This paper intends to explore the methodologies and theories surrounding understanding ‘nuclear anxiety’ in historiography, drawing on my ongoing doctoral research to address the possibilities and pitfalls of defining ‘nuclear anxiety’ . How can we understand ‘nuclear anxiety’ objectively when we still live in the nuclear age? How is ‘nuclear anxiety’ represented and understood by different historians? What methodological problems do we face when using ‘anxiety’ as a historical focus? How can we define and pinpoint what exactly ‘nuclear anxiety’ means and use it practically to better understand our nuclear pasts, present and future?



Samraghni Bonnerjee poster

“Weak, hideous, repellent”: Grotesque Bodies, Grotesque Faces and Filthy Wounds in the Writings of the Nurses of the First World War

Behind closed doors or screens, in operating theatres or field hospitals, the nurses of the First World War carried out healing mainly through containment. When they wrote of their experiences of treating wounded or dying soldiers, they did not write simply of medical containment, but of the whole range of emotions involved and challenges faced on treating a man whose body has been severely mutilated by the war. In this talk I will examine how the nurses wrote about the shattered male bodies in their diaries and memoirs, and what they made of the public and private wounds of the soldiers who were sent to them to be healed.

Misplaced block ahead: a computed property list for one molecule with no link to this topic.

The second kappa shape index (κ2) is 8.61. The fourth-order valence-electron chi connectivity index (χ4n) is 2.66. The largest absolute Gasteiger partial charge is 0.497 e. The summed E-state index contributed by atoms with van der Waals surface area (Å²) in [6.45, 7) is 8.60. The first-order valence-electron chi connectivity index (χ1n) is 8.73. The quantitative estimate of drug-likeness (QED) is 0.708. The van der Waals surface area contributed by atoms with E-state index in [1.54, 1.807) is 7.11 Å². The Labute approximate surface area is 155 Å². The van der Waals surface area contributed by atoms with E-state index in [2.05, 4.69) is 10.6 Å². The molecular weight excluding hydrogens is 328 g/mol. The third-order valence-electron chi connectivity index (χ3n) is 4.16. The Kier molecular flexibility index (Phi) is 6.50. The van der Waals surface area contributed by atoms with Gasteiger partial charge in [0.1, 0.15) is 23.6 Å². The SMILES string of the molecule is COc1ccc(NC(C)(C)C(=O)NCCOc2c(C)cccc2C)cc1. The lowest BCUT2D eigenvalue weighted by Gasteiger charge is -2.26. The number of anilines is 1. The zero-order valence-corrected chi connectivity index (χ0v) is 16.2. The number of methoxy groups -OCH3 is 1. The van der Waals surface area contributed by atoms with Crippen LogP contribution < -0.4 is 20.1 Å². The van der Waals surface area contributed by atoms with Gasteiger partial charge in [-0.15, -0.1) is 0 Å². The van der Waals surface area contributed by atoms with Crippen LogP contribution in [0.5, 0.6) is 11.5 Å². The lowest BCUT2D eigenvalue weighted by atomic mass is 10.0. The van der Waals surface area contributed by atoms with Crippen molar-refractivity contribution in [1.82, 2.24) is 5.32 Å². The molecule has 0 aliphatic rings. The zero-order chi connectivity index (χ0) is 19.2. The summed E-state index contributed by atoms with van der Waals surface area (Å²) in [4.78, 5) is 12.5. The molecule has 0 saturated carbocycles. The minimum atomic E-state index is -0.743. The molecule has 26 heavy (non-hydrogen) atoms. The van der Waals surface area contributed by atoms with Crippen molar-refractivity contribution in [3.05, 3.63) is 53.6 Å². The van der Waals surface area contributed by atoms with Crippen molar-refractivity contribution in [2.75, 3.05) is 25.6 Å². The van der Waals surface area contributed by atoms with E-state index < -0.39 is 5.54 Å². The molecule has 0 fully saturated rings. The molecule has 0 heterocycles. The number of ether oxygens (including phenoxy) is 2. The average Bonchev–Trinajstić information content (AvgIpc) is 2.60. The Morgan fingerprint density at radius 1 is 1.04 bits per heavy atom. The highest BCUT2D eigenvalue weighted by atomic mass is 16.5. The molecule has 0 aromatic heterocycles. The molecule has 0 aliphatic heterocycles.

The atrocities of the First World War provided space for the pioneering reconstructive surgeries on the mutilated bodies of wounded soldiers by surgeons like Harold Gillies, for Francis Derwent Wood’s portrait masks for soldiers inflicted with devastating facial wounds, and for Henry Tonks’s delicate paintings of wounded soldiers. The nurses’ treatment of mutilation, hence, was part of the greater drive to physically contain and heal men to send them back to the front, and their aesthetic representations of the corporeal fitted in with the paintings and portraits of mutilation and reconstruction happening around that time. The firm line between medical representation and aesthetics got blurred around this time with the recognition that being human is as much aesthetic as it is biological. Against this background, I will consider the aesthetic in terms of the grotesque, close reading hospital scenes to see the way the nurses represented the mutilated bodies and faces of the soldiers in their writings. At its core will be the private observations of women—mostly young, some amateur and some veteran in the art of healing—reflecting on mangled bodies of men, and approaching them with their own tremulous bodies. The texts I will be discussing are Ellen N. La Motte’s The Backwash of War and Mary Borden’s The Forbidden Zone.


Richard Bellis poster blog

Hunter’s preparations, Clift’s illustrations, Baillie’s book: A case study of the coproduction of anatomical illustrations and anatomical knowledge in the eighteenth century